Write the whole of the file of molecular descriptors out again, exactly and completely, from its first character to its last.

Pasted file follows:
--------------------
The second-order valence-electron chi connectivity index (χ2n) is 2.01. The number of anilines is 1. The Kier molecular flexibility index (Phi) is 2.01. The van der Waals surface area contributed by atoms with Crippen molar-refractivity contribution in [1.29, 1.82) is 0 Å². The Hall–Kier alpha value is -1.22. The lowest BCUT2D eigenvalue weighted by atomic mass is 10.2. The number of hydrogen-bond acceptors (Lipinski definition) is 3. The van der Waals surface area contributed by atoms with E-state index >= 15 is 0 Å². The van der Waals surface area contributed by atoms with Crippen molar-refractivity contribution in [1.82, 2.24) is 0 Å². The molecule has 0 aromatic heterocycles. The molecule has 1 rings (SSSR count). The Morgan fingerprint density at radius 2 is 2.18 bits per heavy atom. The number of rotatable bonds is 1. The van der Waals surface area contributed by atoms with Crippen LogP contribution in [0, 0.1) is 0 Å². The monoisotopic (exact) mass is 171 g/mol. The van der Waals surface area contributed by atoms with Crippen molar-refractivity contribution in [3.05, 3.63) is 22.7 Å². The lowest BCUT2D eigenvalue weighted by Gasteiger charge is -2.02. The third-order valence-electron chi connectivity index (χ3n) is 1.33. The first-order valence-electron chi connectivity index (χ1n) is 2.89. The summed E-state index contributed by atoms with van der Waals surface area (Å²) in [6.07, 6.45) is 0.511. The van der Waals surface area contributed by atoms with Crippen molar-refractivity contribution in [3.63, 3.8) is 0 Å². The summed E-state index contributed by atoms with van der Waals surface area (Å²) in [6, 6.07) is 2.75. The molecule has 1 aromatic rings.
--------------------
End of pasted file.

The second-order valence-electron chi connectivity index (χ2n) is 2.01. The number of anilines is 1. The Kier molecular flexibility index (Phi) is 2.01. The van der Waals surface area contributed by atoms with Crippen molar-refractivity contribution in [1.29, 1.82) is 0 Å². The Hall–Kier alpha value is -1.22. The lowest BCUT2D eigenvalue weighted by atomic mass is 10.2. The number of hydrogen-bond acceptors (Lipinski definition) is 3. The van der Waals surface area contributed by atoms with E-state index >= 15 is 0 Å². The van der Waals surface area contributed by atoms with Crippen molar-refractivity contribution in [1.82, 2.24) is 0 Å². The molecule has 0 aromatic heterocycles. The molecule has 1 rings (SSSR count). The Morgan fingerprint density at radius 2 is 2.18 bits per heavy atom. The number of rotatable bonds is 1. The van der Waals surface area contributed by atoms with Crippen LogP contribution in [0, 0.1) is 0 Å². The monoisotopic (exact) mass is 171 g/mol. The van der Waals surface area contributed by atoms with Crippen molar-refractivity contribution in [3.05, 3.63) is 22.7 Å². The lowest BCUT2D eigenvalue weighted by Gasteiger charge is -2.02. The third-order valence-electron chi connectivity index (χ3n) is 1.33. The first-order valence-electron chi connectivity index (χ1n) is 2.89. The summed E-state index contributed by atoms with van der Waals surface area (Å²) in [6.07, 6.45) is 0.511. The van der Waals surface area contributed by atoms with Crippen molar-refractivity contribution in [3.63, 3.8) is 0 Å². The summed E-state index contributed by atoms with van der Waals surface area (Å²) in [6, 6.07) is 2.75. The molecule has 1 aromatic rings.